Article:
Make the trends work for you this year, says Devashish Chakravarty
2015 had started off on a high with Indian industry displaying confidence in the economy and hiring strongly for growth. Then in the second half, India and the world reacted negatively to a massive Chinese stock market crash. Simultaneously, investments in start-ups dried up, making 2015 a mixed year for professionals. Since Indian economic fundamentals did not change substantially, there is enough excitement for your career in 2016. Here is how you can make the most of the ongoing career trends.
Gen Z is in:
Gen Z or post millennials-people born in the mid-90s onwards–are currently joining the workforce and in the next 10 years, will become the largest segment of employees in India. This generation has huge exposure to technology having grown up with the proliferation of Internet and smartphones. Chances are that your next fresher hire has spent more time on her computer and cell phone than in watching television. Prepare for a huge change in workplace environment. Online shopping, wearable tech, digital money, constant beeping mobiles and a pursuit of job satisfaction over salaries by co-workers may challenge and push your personal boundaries. Accept the cultural shift and learn to engage colleagues in work that excites them while expecting contributions to your team through their mastery over technology and change.
30s are back in fashion:
After a period of exuberance in job markets when demand outstripped supply of employees, there was a rush to hire freshers for increasingly senior roles. It seemed the market was celebrating youth over experience. However, as the demand-supply gap reduced, salaries rationalised and focus shifted to lateral hiring. So, if you are in your 30s and looking for a period of consistency in your career in order to start a family and pay off home loan EMIs, this is an excellent time to seek a great new role. Employers are looking for your combination of experience and professionalism along with the high energy level that you bring. The fact that you are seeking steady growth and are unlikely to change jobs every few months makes you especially attractive.
One year sw-ITCH:
Seeking a job for a lifetime went out of the window in the early 1990s and the average tenure at a current job reduced dramatically over the years. In the early 21st century, the average tenure was down to 5 years and a decade later, job switches every 2-3 years became the norm. Last year, the job market saw a small but quickly growing segment of professionals primarily in IT and sales who were looking out for new roles within a year. This trend will accelerate in 2016 as new companies proliferate and poach candidates from the competition. Meanwhile, employers should get used to hiring people who had shorter tenures in past roles. So if you find your current role is not matching your expectations and are confident of your abilities, go ahead and switch jobs in months without worrying about the impact on your resume.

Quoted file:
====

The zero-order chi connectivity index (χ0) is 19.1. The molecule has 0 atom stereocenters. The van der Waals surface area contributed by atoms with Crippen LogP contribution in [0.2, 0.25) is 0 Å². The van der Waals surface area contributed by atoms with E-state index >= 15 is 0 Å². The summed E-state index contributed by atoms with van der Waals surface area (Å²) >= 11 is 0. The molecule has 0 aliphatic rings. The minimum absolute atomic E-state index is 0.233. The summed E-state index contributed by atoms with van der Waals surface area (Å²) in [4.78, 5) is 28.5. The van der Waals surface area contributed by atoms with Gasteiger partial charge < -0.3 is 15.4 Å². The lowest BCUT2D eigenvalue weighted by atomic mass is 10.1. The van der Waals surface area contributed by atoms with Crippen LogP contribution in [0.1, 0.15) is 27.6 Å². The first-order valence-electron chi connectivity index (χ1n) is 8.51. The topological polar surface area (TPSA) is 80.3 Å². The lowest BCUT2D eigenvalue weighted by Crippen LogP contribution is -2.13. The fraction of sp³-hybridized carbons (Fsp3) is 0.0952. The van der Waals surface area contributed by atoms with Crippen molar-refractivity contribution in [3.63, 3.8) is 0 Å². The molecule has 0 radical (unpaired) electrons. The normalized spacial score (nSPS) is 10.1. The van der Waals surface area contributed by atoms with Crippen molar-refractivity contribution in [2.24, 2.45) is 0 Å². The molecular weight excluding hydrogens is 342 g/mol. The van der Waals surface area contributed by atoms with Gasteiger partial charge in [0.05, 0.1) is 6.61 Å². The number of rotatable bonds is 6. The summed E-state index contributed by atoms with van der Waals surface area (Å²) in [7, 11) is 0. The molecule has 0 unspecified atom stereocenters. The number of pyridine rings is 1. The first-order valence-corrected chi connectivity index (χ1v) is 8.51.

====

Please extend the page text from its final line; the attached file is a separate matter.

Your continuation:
Firms are increasingly flexible in how they engage with their workforce and that is good news in case you have unique needs, are looking for additional income or have personal commitments. More employers are getting comfortable with you working part-time or from home, as a temporary hire or intern and even on a short-term gig to fill urgent talent gaps. The fastest route into a new job in 2016 will be through references within the firm since it saves screening time. Even returning to your last employer is an option, since they see value in welcoming `boomerang’ employees. Once you join, you may find that scheduled performance reviews have been scrapped in favour on ongoing conversation regarding performance and delivery. So seek to continuously engage with your manager for faster growth. Of course, do not expect astronomical salary hikes until you join and prove yourself.
Automation, analytics and mobility:
With greater pressure to deliver results and growth without increasing costs, companies are automating routine activities and using analytics in decision-making. Unless you are in a high-skilled role, you will find lesser people on your team being asked to deliver the same or better results using technology. Get ready to embrace role mobility and regular change in work profiles as a whole bunch of old jobs, skills and even decision making techniques become redundant and make way for new roles that did not exist a few years or even a few months back. The alternative is to become and remain highly skilled in areas where entry barrier or effort is high.
Glamour no more:
In the last few years, entrepreneurship and start-ups ceased to be dirty words and became glamorous. 2015-2016 is the period when start-ups are shedding their glamour tag, exiting the ramp and becoming mainstream. Working at a start-up is passé and talking about your job does not generate much excitement amongst peers. In 2016, if you are considering working at a start-up or exiting start-ups to work in mainstream firms, your decision criteria should be the same. Choose from options based on your preference for the role, probable career path and your comfort with the risks that you are taking in return for the financial rewards.
Getting fired is a non-event:
Both large companies and start-ups made news headlines in 2015 when the former laid off employees in thousands to cut costs or the latter shut shop for lack of cash. Many others downsized quietly to increase efficiency and survive in hyper competitive markets. With so many people getting pink slips, getting fired is no more a dirty word. If you come into the firing line, invest your energies in reaching out to hundreds of companies that are hiring for attrition or growth.
Source: The Economic Times (Mumbai).
Date: 11th January, 2016.